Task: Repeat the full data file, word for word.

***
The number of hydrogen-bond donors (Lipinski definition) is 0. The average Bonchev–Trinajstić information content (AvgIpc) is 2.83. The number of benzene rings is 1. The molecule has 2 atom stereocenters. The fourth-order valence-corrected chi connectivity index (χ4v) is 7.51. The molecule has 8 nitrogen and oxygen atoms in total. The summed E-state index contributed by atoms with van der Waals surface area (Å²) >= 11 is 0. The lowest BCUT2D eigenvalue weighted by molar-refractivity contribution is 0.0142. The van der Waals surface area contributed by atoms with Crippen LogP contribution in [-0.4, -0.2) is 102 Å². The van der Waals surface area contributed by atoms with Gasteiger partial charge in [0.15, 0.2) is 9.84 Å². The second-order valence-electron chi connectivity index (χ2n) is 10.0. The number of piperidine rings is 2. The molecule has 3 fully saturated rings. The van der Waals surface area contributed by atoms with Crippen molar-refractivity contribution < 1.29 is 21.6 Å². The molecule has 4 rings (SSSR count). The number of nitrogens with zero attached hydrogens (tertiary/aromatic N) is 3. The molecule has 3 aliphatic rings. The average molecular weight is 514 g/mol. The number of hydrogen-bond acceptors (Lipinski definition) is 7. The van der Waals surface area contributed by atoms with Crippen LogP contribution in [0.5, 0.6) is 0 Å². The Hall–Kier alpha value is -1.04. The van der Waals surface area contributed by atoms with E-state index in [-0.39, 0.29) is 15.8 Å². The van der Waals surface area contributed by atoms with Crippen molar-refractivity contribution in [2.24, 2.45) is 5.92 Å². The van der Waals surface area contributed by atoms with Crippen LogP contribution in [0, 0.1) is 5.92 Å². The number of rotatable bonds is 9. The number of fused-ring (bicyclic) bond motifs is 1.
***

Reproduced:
The number of hydrogen-bond donors (Lipinski definition) is 0. The average Bonchev–Trinajstić information content (AvgIpc) is 2.83. The number of benzene rings is 1. The molecule has 2 atom stereocenters. The fourth-order valence-corrected chi connectivity index (χ4v) is 7.51. The molecule has 8 nitrogen and oxygen atoms in total. The summed E-state index contributed by atoms with van der Waals surface area (Å²) >= 11 is 0. The lowest BCUT2D eigenvalue weighted by molar-refractivity contribution is 0.0142. The van der Waals surface area contributed by atoms with Crippen LogP contribution in [-0.4, -0.2) is 102 Å². The van der Waals surface area contributed by atoms with Gasteiger partial charge in [0.15, 0.2) is 9.84 Å². The second-order valence-electron chi connectivity index (χ2n) is 10.0. The number of piperidine rings is 2. The molecule has 3 fully saturated rings. The van der Waals surface area contributed by atoms with Crippen molar-refractivity contribution < 1.29 is 21.6 Å². The molecule has 4 rings (SSSR count). The number of nitrogens with zero attached hydrogens (tertiary/aromatic N) is 3. The molecule has 3 aliphatic rings. The average molecular weight is 514 g/mol. The number of hydrogen-bond acceptors (Lipinski definition) is 7. The van der Waals surface area contributed by atoms with Crippen LogP contribution in [0.5, 0.6) is 0 Å². The Hall–Kier alpha value is -1.04. The van der Waals surface area contributed by atoms with E-state index in [-0.39, 0.29) is 15.8 Å². The van der Waals surface area contributed by atoms with Crippen molar-refractivity contribution in [2.24, 2.45) is 5.92 Å². The van der Waals surface area contributed by atoms with Crippen LogP contribution in [0, 0.1) is 5.92 Å². The number of rotatable bonds is 9. The number of fused-ring (bicyclic) bond motifs is 1.